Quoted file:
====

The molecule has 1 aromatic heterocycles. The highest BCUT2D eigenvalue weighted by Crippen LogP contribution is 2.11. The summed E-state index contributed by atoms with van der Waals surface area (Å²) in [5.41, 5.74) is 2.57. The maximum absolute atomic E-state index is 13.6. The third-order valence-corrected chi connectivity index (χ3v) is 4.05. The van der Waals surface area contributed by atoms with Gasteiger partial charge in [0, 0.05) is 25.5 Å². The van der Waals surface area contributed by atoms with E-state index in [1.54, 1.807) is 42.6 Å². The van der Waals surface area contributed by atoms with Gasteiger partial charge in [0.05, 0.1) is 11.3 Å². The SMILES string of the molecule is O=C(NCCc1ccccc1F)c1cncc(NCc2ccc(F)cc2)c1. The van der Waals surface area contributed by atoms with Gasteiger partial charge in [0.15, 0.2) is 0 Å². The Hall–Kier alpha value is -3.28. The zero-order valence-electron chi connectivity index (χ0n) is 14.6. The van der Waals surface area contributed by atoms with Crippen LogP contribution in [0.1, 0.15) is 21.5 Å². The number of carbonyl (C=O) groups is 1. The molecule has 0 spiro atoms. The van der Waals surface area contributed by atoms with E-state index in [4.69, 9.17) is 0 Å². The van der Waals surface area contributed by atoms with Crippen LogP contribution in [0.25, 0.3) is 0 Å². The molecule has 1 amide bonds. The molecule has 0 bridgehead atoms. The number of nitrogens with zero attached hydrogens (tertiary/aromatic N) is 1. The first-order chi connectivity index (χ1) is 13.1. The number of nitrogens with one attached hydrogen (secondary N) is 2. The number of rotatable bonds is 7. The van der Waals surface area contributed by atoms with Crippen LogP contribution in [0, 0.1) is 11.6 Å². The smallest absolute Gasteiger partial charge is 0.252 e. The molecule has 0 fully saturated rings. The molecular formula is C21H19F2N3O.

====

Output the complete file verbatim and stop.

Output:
The molecule has 1 aromatic heterocycles. The highest BCUT2D eigenvalue weighted by Crippen LogP contribution is 2.11. The summed E-state index contributed by atoms with van der Waals surface area (Å²) in [5.41, 5.74) is 2.57. The maximum absolute atomic E-state index is 13.6. The third-order valence-corrected chi connectivity index (χ3v) is 4.05. The van der Waals surface area contributed by atoms with Gasteiger partial charge in [0, 0.05) is 25.5 Å². The van der Waals surface area contributed by atoms with E-state index in [1.54, 1.807) is 42.6 Å². The van der Waals surface area contributed by atoms with Gasteiger partial charge in [0.05, 0.1) is 11.3 Å². The SMILES string of the molecule is O=C(NCCc1ccccc1F)c1cncc(NCc2ccc(F)cc2)c1. The van der Waals surface area contributed by atoms with Gasteiger partial charge in [0.15, 0.2) is 0 Å². The Hall–Kier alpha value is -3.28. The zero-order valence-electron chi connectivity index (χ0n) is 14.6. The van der Waals surface area contributed by atoms with Crippen LogP contribution in [0.1, 0.15) is 21.5 Å². The number of carbonyl (C=O) groups is 1. The molecule has 0 spiro atoms. The van der Waals surface area contributed by atoms with E-state index in [4.69, 9.17) is 0 Å². The van der Waals surface area contributed by atoms with Crippen LogP contribution in [0.25, 0.3) is 0 Å². The molecule has 1 amide bonds. The molecule has 0 bridgehead atoms. The number of nitrogens with zero attached hydrogens (tertiary/aromatic N) is 1. The first-order chi connectivity index (χ1) is 13.1. The number of nitrogens with one attached hydrogen (secondary N) is 2. The number of rotatable bonds is 7. The van der Waals surface area contributed by atoms with Crippen LogP contribution in [0, 0.1) is 11.6 Å². The smallest absolute Gasteiger partial charge is 0.252 e. The molecule has 0 fully saturated rings. The molecular formula is C21H19F2N3O.